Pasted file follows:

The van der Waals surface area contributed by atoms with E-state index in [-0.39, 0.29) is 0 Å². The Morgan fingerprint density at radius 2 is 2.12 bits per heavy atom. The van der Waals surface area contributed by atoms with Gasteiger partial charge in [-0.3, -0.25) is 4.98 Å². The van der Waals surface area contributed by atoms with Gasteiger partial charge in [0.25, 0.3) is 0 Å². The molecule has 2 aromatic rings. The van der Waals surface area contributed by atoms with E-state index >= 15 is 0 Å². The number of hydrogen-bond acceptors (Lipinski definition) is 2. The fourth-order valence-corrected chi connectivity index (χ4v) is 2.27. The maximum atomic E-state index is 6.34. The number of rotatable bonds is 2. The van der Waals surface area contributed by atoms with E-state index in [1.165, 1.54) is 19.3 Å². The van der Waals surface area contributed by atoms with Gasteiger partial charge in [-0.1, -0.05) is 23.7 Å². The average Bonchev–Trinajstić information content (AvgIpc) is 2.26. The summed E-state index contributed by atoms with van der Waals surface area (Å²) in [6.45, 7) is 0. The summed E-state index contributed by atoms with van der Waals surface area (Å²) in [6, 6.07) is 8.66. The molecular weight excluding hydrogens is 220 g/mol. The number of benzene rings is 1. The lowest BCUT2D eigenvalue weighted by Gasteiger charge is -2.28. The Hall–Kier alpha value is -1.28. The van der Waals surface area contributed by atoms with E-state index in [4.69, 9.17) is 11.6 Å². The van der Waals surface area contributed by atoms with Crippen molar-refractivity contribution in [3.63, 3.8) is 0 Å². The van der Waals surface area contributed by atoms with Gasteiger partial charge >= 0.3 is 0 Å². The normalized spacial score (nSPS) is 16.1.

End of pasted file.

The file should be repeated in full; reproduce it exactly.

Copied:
The van der Waals surface area contributed by atoms with E-state index in [-0.39, 0.29) is 0 Å². The Morgan fingerprint density at radius 2 is 2.12 bits per heavy atom. The van der Waals surface area contributed by atoms with Gasteiger partial charge in [-0.3, -0.25) is 4.98 Å². The van der Waals surface area contributed by atoms with Gasteiger partial charge in [0.25, 0.3) is 0 Å². The molecule has 2 aromatic rings. The van der Waals surface area contributed by atoms with E-state index >= 15 is 0 Å². The number of hydrogen-bond acceptors (Lipinski definition) is 2. The fourth-order valence-corrected chi connectivity index (χ4v) is 2.27. The maximum atomic E-state index is 6.34. The number of rotatable bonds is 2. The van der Waals surface area contributed by atoms with E-state index in [1.165, 1.54) is 19.3 Å². The van der Waals surface area contributed by atoms with Gasteiger partial charge in [-0.1, -0.05) is 23.7 Å². The average Bonchev–Trinajstić information content (AvgIpc) is 2.26. The summed E-state index contributed by atoms with van der Waals surface area (Å²) in [6.45, 7) is 0. The summed E-state index contributed by atoms with van der Waals surface area (Å²) in [6, 6.07) is 8.66. The molecular weight excluding hydrogens is 220 g/mol. The number of benzene rings is 1. The lowest BCUT2D eigenvalue weighted by Gasteiger charge is -2.28. The Hall–Kier alpha value is -1.28. The van der Waals surface area contributed by atoms with E-state index in [4.69, 9.17) is 11.6 Å². The van der Waals surface area contributed by atoms with Crippen molar-refractivity contribution in [3.63, 3.8) is 0 Å². The van der Waals surface area contributed by atoms with Gasteiger partial charge >= 0.3 is 0 Å². The normalized spacial score (nSPS) is 16.1.